Approval Addiction Book Review

approval addiction book

Approval Addiction: Overcoming Your Need to Please Everyone by Joyce Meyer.

Book review: How can this book help you

Many people are insecure, and this is one of the causes of problems in all relationships. Those who had been hurt through abuse or severe rejection suffer from approval addiction that is a sign of low self-esteem. They feel miserable if anyone seems not to approve them. They constantly need someone to reaffirm them and assure that everything is all right, and they are acceptable.

  • This book deals with approval addiction and the need to please everyone.
  • It is a practical help for facing your fears and finding freedom.
  • This book will show you how to accept yourself and break the patter to please others.
  • Let go of the fear of rejection.
  • Identify the results of rejection.
  • This approval addiction book will help you to take a hones look at who you are and how you are feeling.

Joyce Meyer comes from an abusive background that leads her to reject herself. She suffered poor self-image and felt that nobody liked her. As a consequence, she always acted as she didn’t need anyone.

Approval addiction will teach you how to overcome your insecurities. The book is divided into three sections.

  • Section one deals with accepting who we are by understanding that even if we are not perfect is ok
  • Section two addresses other addictions and our need to overcome them.
  • Section three shows how to break controlling powers. Approval addicts almost always end up being controlled and manipulated by others. Learn the characteristics of the person being controlled and the two types of control.
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The Approval Addiction: Overcoming Your Need to Please Everyone book will teach you:

  • Self-acceptance by understanding that our struggles with our self esteem, sense of worth, can be overcome.
  • The specific character traits that foster addiction and how our past shapes our behavior.
  • How to break the chains of insecurity and move toward a life free from emotional pain.
  • That God tells us in the Bible that we are loved, and we are worthy.


Excerpts from the book approval addiction:

“When we base our self-worth on how people treat us, or no what we believe they think about us, it causes us to become addicted to their approval. We do not have to be approved of by certain individuals to feel good about ourselves. When we think we do, we have a false belief that will open the door for a great deal of misery in our lives. We may spend a lot of time and effort trying to please people and gain their approval.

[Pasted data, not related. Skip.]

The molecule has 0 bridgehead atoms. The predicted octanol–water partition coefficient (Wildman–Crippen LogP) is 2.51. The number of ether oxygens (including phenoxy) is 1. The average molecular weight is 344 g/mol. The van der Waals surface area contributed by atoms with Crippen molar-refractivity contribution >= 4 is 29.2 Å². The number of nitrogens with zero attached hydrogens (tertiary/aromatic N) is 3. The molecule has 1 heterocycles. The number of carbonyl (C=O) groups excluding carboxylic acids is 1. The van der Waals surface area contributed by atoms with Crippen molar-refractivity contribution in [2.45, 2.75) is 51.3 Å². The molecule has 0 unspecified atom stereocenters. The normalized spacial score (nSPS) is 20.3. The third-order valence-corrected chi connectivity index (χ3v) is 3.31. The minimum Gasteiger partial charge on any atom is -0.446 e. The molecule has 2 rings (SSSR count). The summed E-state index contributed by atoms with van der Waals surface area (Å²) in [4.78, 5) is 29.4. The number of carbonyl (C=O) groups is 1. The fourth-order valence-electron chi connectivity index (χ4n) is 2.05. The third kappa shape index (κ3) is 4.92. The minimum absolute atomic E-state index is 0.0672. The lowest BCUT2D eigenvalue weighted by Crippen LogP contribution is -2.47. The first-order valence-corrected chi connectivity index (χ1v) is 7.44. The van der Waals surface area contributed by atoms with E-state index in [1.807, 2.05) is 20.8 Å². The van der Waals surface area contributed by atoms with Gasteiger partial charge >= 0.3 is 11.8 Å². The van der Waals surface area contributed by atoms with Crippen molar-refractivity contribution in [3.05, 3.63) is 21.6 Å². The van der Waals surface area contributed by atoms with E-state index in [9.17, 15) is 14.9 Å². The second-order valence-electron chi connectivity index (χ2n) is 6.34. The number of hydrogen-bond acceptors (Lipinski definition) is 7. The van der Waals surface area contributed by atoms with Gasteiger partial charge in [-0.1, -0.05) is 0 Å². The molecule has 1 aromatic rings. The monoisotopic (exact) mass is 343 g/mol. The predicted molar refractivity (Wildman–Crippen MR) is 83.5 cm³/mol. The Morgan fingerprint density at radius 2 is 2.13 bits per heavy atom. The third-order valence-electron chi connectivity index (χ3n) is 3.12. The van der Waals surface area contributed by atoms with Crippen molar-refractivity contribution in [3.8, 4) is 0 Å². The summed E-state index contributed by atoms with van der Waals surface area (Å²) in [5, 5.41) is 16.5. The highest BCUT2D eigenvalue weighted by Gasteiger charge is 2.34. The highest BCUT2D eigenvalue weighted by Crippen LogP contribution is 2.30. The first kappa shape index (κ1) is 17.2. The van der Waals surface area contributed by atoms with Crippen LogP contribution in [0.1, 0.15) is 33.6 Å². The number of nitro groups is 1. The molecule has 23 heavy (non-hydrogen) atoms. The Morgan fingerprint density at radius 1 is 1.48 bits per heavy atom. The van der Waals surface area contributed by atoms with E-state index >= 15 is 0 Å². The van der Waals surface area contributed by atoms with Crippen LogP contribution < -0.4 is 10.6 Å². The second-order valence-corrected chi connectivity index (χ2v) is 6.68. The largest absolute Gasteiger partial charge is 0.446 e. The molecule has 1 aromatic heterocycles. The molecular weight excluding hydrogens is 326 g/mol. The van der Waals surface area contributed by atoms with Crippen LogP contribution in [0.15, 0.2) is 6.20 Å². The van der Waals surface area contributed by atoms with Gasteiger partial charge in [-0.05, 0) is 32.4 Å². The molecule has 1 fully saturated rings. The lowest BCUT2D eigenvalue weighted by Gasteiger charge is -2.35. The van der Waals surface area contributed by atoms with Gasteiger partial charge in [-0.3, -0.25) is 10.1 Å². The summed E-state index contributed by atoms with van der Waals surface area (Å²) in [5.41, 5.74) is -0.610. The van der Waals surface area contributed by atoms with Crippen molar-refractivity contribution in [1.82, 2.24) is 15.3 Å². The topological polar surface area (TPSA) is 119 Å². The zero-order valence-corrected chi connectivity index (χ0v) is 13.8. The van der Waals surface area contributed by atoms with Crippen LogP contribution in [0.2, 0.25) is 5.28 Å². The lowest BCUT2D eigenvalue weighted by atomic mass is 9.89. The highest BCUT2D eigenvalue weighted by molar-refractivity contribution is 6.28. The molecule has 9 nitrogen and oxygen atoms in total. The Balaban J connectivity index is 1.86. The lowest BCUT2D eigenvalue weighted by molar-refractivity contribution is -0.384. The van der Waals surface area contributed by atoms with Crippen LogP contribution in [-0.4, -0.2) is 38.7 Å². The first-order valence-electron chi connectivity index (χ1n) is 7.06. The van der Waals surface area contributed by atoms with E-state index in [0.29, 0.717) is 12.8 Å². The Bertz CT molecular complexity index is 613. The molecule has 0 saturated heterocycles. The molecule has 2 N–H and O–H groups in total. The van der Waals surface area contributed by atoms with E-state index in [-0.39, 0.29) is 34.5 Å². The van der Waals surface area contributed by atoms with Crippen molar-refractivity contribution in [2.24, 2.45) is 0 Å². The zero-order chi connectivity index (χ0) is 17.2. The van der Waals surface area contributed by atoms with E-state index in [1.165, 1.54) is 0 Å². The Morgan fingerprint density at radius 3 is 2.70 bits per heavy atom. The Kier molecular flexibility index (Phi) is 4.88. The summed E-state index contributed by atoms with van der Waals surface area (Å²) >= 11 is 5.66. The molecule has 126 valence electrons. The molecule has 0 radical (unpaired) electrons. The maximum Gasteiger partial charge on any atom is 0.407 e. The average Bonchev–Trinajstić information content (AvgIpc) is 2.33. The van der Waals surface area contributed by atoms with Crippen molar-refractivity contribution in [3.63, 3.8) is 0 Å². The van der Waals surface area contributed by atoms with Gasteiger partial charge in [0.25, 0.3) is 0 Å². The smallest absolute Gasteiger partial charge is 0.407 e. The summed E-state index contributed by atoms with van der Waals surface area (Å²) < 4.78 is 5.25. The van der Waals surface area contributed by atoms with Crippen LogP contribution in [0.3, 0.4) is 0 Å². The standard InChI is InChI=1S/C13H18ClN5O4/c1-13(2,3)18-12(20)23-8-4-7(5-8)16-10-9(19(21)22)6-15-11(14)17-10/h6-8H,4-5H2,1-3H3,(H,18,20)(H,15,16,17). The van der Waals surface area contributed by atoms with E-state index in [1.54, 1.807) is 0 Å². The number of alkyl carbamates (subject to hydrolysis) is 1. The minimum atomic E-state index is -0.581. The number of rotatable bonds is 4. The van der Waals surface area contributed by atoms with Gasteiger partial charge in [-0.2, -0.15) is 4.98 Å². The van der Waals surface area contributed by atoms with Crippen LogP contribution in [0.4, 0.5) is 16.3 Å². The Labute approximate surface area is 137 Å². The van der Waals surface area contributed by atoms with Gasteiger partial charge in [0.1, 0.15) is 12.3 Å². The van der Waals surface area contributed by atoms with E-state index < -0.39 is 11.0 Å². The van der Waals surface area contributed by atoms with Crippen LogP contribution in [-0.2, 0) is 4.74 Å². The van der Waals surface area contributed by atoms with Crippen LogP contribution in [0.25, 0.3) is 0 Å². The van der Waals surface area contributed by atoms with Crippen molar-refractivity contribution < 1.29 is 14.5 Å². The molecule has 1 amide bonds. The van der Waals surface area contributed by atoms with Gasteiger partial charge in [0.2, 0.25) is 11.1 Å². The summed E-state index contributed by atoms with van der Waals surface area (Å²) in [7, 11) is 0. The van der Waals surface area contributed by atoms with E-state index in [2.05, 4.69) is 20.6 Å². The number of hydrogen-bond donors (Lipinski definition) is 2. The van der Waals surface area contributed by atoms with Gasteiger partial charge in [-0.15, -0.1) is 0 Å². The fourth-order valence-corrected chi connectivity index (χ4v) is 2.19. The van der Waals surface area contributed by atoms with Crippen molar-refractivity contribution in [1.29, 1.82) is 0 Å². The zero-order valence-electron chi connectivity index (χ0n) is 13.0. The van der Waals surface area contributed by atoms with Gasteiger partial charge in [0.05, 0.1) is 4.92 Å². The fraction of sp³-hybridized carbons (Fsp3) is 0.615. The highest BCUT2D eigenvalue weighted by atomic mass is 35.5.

But then, if it takes only one glance of disapproval or one unappreciative word to ruin our sense of self-worth, we are in bondage. No matter how hard we work to please people and gain their acceptance, there will always be someone who disapproves of us. In Galatians chapter 4, the Bible speaks about two covenants, describing two ways in which we a live”.by Joyce Meyer. Page 91

This is book can help anyone to create more self-acceptance, esteem, and change . Order the book Approval Addiction: Overcoming Your Need to Please Everyone now!:

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Publisher’s Weekly
Meyer, the author of the million-copy bestseller Battlefield of the Mind, addresses the constant need some people have for approval. This need stems from insecurity, which, in Meyer’s case and the case of many others, arises from abuse—physical, verbal or emotional—sometime in the past. After years of struggle, study and attempts to live out biblical teachings, Meyer happily reports that she now lives for God’s approval alone. For readers beginning the journey to recovery, she offers biblical exposition and sound—if unoriginal—self-help advice. The first step, she says, is accepting who we are and where we stand in God’s eyes. “We must learn to think about and believe in our righteousness,” she declares. The second step is facing our approval addiction and the feelings of shame, guilt, anger and un forgiveness that come with it. Finally, we must break our behavior patterns in the future. Meyer admits that she “will always be a type-A… in fact, most of the time I am typing A+.” Her writing bears out her self-assessment: it’s strong, pointed, no-nonsense and even pushy. But Meyer knows what she’s talking about, with God’s help, to overcome their addiction to human approval. Her goal? “I want you to become addicted to Jesus!” (Apr. 5)

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